Free Download Sir Richard Francis Burton, "A New System of Sword Exercise for Infantry"
English | 2019 | ISBN: 9356785333, 0342160060 | EPUB | pages: 64 | 0.4 mb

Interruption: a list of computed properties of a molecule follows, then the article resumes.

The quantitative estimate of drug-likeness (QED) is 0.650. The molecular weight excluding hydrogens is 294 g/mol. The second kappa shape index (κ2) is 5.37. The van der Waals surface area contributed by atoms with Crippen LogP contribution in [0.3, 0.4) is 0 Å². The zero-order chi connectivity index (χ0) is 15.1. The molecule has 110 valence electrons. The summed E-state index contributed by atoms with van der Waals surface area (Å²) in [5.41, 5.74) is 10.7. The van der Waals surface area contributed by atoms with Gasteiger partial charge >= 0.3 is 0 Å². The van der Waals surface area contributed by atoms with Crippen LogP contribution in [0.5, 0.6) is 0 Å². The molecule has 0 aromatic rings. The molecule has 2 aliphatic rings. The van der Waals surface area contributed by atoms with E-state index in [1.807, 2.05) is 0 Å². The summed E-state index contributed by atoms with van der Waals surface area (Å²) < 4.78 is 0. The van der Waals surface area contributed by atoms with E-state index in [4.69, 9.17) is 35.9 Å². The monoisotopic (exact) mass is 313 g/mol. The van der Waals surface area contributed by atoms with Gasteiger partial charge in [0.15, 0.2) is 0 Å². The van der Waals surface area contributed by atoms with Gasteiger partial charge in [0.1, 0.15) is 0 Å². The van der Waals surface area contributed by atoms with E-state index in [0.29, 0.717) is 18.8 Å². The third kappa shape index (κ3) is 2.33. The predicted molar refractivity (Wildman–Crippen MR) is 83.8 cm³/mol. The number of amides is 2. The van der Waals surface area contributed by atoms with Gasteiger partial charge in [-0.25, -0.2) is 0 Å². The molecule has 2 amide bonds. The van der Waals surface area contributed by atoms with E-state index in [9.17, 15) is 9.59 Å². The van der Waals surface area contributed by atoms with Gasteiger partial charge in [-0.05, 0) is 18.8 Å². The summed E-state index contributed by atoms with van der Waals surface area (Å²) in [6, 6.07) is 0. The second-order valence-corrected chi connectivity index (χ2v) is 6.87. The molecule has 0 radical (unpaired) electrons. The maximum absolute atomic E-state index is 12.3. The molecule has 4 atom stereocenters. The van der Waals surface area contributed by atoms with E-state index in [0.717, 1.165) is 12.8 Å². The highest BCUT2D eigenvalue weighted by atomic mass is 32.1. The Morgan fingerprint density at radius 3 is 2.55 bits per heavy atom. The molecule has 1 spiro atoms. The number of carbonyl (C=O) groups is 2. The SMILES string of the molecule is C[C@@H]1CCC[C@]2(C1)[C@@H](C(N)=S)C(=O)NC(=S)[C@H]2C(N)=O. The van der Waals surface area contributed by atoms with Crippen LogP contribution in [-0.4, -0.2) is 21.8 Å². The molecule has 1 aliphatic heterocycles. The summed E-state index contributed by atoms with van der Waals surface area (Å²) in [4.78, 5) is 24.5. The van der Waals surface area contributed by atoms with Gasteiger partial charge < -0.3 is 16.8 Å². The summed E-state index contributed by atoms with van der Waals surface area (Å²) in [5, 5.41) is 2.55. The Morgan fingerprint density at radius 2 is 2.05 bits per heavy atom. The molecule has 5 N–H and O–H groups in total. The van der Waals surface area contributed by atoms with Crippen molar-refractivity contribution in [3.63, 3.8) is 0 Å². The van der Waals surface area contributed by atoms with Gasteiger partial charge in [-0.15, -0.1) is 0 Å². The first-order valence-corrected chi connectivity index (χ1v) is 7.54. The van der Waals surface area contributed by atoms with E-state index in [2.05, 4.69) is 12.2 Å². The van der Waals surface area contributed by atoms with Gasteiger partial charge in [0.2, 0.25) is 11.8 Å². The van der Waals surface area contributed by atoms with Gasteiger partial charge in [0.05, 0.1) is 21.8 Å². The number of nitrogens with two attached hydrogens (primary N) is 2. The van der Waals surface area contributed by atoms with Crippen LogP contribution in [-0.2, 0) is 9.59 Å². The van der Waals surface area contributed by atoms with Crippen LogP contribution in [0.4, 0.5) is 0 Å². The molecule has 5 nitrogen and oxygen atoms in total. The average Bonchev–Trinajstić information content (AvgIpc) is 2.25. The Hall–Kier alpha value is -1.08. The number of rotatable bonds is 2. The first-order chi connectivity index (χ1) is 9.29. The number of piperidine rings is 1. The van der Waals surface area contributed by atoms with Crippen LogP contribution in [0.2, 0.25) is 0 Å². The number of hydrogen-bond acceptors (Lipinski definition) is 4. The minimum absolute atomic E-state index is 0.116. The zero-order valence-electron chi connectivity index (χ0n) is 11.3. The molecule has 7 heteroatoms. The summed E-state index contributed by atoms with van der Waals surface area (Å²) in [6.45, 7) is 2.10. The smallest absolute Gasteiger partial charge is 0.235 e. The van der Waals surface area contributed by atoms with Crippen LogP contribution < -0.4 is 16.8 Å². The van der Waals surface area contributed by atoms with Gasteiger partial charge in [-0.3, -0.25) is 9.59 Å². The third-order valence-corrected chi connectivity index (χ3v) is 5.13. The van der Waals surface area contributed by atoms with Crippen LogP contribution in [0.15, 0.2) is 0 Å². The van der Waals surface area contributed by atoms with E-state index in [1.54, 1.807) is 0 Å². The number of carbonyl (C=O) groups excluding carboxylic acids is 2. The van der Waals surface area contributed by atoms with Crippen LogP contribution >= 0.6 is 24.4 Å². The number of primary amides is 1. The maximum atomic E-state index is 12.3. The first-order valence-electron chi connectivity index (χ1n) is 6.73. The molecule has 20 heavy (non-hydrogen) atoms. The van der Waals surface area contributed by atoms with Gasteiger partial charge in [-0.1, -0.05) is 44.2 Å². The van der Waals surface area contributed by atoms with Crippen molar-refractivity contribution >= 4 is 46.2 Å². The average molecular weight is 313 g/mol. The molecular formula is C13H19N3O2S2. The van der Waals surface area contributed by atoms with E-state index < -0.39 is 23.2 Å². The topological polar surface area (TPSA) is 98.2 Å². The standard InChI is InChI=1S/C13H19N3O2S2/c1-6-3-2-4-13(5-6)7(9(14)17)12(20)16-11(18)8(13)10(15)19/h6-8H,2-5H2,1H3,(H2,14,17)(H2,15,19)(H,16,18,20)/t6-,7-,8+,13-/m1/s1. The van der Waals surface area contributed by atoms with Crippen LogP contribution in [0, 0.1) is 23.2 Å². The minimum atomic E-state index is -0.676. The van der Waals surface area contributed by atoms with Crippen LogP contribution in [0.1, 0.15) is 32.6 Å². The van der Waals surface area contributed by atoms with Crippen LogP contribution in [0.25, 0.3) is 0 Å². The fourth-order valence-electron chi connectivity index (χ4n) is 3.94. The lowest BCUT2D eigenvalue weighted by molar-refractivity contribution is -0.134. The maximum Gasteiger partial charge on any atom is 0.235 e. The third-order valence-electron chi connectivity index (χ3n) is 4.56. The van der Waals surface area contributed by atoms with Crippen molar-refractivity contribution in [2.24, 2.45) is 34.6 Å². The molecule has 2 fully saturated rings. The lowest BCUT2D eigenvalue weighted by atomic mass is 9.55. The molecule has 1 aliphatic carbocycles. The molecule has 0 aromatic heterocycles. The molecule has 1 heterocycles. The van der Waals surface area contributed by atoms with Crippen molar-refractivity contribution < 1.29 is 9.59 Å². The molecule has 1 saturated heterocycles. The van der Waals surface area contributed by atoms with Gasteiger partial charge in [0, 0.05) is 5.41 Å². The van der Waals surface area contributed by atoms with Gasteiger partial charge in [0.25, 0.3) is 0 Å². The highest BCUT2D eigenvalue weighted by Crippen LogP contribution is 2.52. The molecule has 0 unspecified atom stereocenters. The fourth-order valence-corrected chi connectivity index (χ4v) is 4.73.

Before proceeding to develop my New Sword Exercise for Infantry, I would offer a few remarks upon the changes proposed in these pages. Whilst the last half century has witnessed an immense improvement in the projectile weapons of the civilized world, the theory and practice of the sabre or cutting arm have remained in statu quo ante; indeed, if there has been any change it is for the worse. The two systems authorized in the British army are completely behind their time. First and senior is the ‘Infantry Sword Exercise’ (with plates): Revised Edition, Adjutant-General’s Office, Horse Guards. London: Printed under the superintendence of H.M. Stationery Office: 1874. The second is the ‘Instructions for the Sword, &c. (without plates), for the use of Cavalry.’ Adjutant-General’s Office, Horse Guards. June, 1871. The latter can be despatched very briefly. Despite the late date, it is as obsolete as the older system; it is, in fact, only the ‘Infantry Exercise’ with the addition of "pursuing practice," and "post practice"-the latter upon a sort of modern Quintain not made to revolve. So far, so good. The practised swordsman has little to learn when mounted, except the few modifications which he can teach himself. His real study is on foot. But some of the remarks appear not to have been written by a practical hand. For instance, we read (p. 27): "In delivering a forward thrust, very little force is necessary when the horse is in quick motion, as the extension of the arm, with a good direction of the point, will be fully sufficient." "Fully sufficient"-I should think so! The recruit must be carefully and sedulously taught when meeting the enemy, even at a trot or canter, to use no force whatever, otherwise his sword will bury itself to the hilt, and the swordsman will either be dragged from his horse, or will be compelled to drop his weapon-if he can. Upon this point I may quote my own ‘System of Bayonet Exercise’ (p. 27):- "The instructor must spare no pains in preventing the soldier from using force, especially with the left or guiding arm, as too much exertion generally causes the thrust to miss. A trifling body-stab with the bayonet (I may add with the sword) is sufficient to disable a man; and many a promising young soldier has lost his life by burying his weapon so deep in the enemy’s breast that it could not be withdrawn quickly enough to be used against a second assailant. To prevent this happening, the point must be delivered smartly, with but little exertion of force, more like a dart than a thrust, and instantly afterwards the bayonet must be as smartly withdrawn." In fact the thrust should consist of two movements executed as nearly simultaneously as possible; and it requires long habit, as the natural man, especially the Englishman, is apt to push home, and to dwell upon his slouching push. The ‘Infantry Sword Exercise’ is nought but a snare and a delusion. Except in pagination, it is the same as the "Revised Edition" of 1845-the only difference or revision that I can detect is the omission of a short sentence in p. 26 of the older issue; it even retains the General Order of Lord Hill, 23rd April, 1842. Thus "Revision" is confined to the plates. In 1845 the figures wear the milk-pail shako widening at the top, the frock coat and the scales; the last edition, dated April, 1874, dons the tall modern chimney-pot, the tightly buttoned tunic with stiff collar and, like its predecessor, the sash and the scabbard. It is no wonder that the figures display an exceeding gêne, the stiffness of pokers, as the phrase is: here we might with profit borrow from the French or Italian artist.